This giant has changed many internal policies including its recruitment strategy/hiring practices. With the shift to working remote, organizations can make deliberate decisions to recruit the best and brightest talent from anywhere given that there may be no restrictions to a geographic location. Goldman Sachs is now conducting interviews that leverage technology. The applicant records the interview "live" as questions are recorded and submitted. The interview process no longer relies exclusively on the in-person experience and allows the company to hire nationally rather than at one location at a reasonable cost.
If you think back to your last strategic planning session, what was accomplished? What are the critical decisions reached? Initiating these discussions with your team will help you plan more effectively in times of crises and stay ahead of the competition. Use this window of time to examine and rethink your strategy so that you may shape the future of your organization.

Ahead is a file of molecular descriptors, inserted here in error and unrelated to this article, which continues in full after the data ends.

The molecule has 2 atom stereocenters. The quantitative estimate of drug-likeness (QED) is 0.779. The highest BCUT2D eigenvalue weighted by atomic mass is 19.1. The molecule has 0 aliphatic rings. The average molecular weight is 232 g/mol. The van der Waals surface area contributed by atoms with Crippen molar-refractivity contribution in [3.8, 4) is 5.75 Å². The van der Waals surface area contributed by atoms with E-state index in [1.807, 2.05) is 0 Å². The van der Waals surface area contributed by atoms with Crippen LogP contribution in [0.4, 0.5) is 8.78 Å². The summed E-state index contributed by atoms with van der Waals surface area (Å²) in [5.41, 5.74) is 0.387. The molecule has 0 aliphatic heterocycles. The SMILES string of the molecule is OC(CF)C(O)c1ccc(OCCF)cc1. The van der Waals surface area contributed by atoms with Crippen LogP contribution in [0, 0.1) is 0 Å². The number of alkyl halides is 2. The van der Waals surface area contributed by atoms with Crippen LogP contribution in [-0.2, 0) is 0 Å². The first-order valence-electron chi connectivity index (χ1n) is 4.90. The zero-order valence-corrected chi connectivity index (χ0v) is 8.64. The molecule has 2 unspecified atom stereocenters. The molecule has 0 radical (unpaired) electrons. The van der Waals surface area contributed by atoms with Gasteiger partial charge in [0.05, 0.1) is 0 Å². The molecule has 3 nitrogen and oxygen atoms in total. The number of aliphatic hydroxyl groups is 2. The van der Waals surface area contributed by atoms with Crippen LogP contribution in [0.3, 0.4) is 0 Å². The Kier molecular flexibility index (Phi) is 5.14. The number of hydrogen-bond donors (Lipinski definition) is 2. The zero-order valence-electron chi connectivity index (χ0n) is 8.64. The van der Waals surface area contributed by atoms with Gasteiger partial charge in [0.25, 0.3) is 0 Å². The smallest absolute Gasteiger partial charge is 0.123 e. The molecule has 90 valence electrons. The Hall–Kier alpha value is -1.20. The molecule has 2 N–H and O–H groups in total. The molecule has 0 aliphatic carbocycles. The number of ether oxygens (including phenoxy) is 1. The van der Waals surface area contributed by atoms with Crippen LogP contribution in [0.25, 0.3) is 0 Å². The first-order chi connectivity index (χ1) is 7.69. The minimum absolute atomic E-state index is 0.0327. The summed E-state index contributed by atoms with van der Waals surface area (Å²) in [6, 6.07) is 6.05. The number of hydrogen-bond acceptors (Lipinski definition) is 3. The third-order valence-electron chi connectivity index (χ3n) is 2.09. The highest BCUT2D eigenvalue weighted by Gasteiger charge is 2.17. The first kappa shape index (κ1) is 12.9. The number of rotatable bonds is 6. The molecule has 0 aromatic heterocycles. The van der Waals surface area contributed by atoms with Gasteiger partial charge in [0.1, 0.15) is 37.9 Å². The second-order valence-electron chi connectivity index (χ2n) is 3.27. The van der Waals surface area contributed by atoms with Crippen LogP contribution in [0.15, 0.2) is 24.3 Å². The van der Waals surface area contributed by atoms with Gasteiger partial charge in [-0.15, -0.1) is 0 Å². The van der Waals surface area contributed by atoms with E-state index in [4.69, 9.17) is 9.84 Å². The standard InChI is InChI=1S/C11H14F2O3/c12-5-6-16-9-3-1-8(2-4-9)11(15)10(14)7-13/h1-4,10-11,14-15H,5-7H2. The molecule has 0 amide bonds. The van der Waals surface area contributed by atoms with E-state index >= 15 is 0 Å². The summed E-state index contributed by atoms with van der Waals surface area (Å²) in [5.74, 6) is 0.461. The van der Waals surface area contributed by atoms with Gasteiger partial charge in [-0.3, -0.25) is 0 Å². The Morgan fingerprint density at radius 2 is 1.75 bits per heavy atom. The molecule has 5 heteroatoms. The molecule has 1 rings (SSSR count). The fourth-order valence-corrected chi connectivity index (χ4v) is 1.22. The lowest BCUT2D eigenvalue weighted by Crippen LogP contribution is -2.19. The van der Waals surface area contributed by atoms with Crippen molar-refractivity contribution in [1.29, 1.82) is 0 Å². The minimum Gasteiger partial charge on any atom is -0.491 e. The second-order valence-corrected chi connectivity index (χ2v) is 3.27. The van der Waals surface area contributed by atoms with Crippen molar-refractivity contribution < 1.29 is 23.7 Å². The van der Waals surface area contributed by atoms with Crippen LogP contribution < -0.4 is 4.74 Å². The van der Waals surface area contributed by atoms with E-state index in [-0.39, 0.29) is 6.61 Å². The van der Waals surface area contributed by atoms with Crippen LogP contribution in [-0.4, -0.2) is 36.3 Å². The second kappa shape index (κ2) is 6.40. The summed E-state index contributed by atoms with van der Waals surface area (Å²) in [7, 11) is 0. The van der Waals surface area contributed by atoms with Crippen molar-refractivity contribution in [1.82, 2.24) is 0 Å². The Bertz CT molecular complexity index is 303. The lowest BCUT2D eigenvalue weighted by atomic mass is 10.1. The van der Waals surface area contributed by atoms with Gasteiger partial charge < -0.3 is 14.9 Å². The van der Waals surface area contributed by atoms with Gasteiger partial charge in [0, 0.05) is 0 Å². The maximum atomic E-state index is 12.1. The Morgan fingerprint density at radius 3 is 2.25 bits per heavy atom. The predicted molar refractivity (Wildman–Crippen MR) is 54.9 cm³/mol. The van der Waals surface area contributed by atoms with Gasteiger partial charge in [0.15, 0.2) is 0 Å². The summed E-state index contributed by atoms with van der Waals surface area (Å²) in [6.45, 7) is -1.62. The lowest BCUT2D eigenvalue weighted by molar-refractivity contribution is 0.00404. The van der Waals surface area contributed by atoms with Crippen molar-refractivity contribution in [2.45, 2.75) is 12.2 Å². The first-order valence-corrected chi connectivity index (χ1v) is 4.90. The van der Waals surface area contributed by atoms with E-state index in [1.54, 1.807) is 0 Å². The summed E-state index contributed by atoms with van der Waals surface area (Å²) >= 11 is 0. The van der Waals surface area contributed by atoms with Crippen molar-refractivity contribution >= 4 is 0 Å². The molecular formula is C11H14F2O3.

The Executive Edge®, Inc. works in partnership with leaders and their teams across the country to develop and facilitate strategic planning sessions. The end result is a cohesive and well-aligned strategy that serves to focus the energy of the workforce around a common mission, vision, measurable strategic objectives and strategic priorities. We also work with organizations to help them agree on their unique value proposition to differentiate themselves in their respective marketplace.
For more information, visit our website at www.theexecutiveedge.net or call 630-404-2256 to arrange an initial free consultation.